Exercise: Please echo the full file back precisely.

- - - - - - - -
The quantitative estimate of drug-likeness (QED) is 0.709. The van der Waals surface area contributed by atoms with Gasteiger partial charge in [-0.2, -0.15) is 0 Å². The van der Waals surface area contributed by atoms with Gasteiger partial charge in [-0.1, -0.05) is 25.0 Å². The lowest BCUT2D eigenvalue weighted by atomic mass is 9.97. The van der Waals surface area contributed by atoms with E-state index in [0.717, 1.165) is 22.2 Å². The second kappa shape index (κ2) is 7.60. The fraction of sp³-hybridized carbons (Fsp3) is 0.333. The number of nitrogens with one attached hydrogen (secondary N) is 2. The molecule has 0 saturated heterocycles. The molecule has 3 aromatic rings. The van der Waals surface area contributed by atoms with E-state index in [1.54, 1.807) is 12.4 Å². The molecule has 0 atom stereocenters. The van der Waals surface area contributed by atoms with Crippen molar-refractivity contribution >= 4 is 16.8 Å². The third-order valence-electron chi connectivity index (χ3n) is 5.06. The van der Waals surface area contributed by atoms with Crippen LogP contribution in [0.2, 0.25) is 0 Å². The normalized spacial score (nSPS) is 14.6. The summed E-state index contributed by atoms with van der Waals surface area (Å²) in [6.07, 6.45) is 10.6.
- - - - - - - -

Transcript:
The quantitative estimate of drug-likeness (QED) is 0.709. The van der Waals surface area contributed by atoms with Gasteiger partial charge in [-0.2, -0.15) is 0 Å². The van der Waals surface area contributed by atoms with Gasteiger partial charge in [-0.1, -0.05) is 25.0 Å². The lowest BCUT2D eigenvalue weighted by atomic mass is 9.97. The van der Waals surface area contributed by atoms with E-state index in [0.717, 1.165) is 22.2 Å². The second kappa shape index (κ2) is 7.60. The fraction of sp³-hybridized carbons (Fsp3) is 0.333. The number of nitrogens with one attached hydrogen (secondary N) is 2. The molecule has 0 saturated heterocycles. The molecule has 3 aromatic rings. The van der Waals surface area contributed by atoms with E-state index in [1.54, 1.807) is 12.4 Å². The molecule has 0 atom stereocenters. The van der Waals surface area contributed by atoms with Crippen molar-refractivity contribution >= 4 is 16.8 Å². The third-order valence-electron chi connectivity index (χ3n) is 5.06. The van der Waals surface area contributed by atoms with Crippen LogP contribution in [0.2, 0.25) is 0 Å². The normalized spacial score (nSPS) is 14.6. The summed E-state index contributed by atoms with van der Waals surface area (Å²) in [6.07, 6.45) is 10.6.